Abstract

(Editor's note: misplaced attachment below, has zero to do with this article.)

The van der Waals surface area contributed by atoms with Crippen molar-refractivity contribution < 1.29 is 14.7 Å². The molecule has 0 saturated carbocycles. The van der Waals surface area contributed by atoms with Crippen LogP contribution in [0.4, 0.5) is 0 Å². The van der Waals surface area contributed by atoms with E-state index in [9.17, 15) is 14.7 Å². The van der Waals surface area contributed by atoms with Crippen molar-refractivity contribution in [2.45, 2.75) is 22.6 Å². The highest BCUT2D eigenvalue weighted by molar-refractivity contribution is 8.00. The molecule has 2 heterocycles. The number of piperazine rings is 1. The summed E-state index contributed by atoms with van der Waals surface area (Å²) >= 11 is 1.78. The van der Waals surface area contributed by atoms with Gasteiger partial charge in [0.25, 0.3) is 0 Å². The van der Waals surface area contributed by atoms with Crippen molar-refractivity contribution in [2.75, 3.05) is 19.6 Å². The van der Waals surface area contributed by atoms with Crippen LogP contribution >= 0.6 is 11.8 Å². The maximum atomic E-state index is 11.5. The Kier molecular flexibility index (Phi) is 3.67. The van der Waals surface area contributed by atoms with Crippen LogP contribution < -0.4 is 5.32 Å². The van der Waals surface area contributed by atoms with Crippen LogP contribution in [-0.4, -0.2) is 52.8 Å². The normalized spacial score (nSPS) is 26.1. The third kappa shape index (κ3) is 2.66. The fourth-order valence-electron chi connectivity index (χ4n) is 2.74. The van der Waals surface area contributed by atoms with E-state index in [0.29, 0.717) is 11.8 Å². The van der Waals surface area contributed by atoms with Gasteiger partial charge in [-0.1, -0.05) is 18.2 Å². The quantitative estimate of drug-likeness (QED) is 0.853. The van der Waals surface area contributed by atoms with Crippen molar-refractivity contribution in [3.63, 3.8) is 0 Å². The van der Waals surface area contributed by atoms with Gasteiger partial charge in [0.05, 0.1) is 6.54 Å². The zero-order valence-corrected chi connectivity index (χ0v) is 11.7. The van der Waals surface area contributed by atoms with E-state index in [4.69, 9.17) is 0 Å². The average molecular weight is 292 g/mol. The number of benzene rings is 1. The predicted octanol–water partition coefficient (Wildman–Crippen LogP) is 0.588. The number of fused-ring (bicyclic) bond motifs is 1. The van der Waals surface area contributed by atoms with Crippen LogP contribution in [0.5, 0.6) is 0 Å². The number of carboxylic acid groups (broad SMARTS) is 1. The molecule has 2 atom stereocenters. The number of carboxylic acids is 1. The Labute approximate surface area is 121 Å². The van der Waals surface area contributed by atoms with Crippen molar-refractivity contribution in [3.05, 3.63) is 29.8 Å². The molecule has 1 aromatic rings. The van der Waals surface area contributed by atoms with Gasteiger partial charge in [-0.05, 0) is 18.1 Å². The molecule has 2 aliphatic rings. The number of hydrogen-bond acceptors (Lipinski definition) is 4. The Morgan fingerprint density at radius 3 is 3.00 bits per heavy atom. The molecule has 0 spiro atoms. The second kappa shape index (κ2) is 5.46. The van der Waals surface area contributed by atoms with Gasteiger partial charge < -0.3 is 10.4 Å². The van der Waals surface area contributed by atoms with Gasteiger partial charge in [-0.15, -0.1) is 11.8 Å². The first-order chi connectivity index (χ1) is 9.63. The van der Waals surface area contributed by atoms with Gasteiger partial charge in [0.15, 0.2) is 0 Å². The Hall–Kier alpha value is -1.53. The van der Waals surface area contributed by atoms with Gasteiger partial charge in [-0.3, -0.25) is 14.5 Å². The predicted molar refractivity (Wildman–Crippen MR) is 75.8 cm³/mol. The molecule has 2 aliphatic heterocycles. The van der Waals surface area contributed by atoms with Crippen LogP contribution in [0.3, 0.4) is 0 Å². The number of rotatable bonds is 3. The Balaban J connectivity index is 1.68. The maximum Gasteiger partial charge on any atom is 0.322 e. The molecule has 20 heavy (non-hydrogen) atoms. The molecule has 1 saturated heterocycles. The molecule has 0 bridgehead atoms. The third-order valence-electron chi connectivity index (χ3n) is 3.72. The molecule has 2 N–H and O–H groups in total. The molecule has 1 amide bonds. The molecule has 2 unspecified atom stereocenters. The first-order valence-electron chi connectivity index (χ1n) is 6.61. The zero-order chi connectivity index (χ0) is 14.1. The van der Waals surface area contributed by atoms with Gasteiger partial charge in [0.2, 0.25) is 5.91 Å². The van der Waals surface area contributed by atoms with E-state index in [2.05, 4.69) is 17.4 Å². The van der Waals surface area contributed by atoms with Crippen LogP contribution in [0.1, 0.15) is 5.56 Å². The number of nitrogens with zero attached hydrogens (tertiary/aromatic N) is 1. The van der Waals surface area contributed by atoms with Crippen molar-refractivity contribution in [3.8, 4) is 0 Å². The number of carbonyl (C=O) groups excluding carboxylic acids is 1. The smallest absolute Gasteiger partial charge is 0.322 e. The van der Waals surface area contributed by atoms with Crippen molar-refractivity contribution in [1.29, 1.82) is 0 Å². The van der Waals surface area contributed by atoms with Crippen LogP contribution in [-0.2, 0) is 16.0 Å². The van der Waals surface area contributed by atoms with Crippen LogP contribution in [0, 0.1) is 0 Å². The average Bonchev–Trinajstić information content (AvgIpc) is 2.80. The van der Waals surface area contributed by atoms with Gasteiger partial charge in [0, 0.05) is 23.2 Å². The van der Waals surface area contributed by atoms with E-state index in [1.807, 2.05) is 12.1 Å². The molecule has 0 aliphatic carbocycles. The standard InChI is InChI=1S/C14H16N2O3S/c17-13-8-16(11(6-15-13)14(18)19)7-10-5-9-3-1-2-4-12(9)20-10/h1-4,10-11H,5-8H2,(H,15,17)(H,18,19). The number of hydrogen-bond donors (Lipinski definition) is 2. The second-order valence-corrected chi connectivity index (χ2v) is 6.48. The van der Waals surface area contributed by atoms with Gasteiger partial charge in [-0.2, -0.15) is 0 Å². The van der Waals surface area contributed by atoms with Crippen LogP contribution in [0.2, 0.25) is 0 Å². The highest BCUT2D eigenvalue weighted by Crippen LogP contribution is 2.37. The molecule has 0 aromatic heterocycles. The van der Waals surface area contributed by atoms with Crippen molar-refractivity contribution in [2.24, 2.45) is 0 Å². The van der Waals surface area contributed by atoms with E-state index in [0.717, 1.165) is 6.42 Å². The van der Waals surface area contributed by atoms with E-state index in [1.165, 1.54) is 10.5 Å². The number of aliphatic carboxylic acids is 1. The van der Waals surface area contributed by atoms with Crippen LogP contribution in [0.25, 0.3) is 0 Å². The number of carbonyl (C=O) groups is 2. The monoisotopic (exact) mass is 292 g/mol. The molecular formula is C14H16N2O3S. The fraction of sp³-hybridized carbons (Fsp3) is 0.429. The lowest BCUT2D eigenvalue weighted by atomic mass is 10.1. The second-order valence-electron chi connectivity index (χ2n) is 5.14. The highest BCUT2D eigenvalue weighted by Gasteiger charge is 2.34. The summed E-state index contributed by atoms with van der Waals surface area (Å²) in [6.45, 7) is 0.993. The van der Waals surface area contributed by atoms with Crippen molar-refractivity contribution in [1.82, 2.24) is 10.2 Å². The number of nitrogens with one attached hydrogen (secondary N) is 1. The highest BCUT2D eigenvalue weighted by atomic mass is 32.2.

Coupled gamma-ray spectrometric and lithogeochemical studies throughout the Heath Steele Mines area, Bathurst Camp, New Brunswick, indicate that primary and secondary geochemical differences exist between the stratigraphic footwall and hangingwall crystal tuff units which host the massive sulfide deposits. Of particular interest is Th, and to a lesser extent, Zr and Y, which are more concentrated in the hangingwall than the footwall crystal tuffs, whereas the opposite is true for TiO 2 . This expands on earlier lithogeochemical-chemostratigraphic results concentrated in the eastern part of the Heath Steele belt that led to revision of the local stratigraphy, and necessitated a structural re-interpretation of the area with implications for exploration. Although K depletion (decreased K and K/Th) is typical of chloritized footwall zones of chloritization, these features were not fully apparent here due to the recessive nature of these altered zones. In situ radiometric analysis using a portable gamma-ray spectrometer is a rapid, inexpensive analytical technique for chemostratigraphic characterization of rock units within volcanogenic massive sulfide deposit settings, provided there is a contrast in the distribution of natural radioelements, particularly Th and K.

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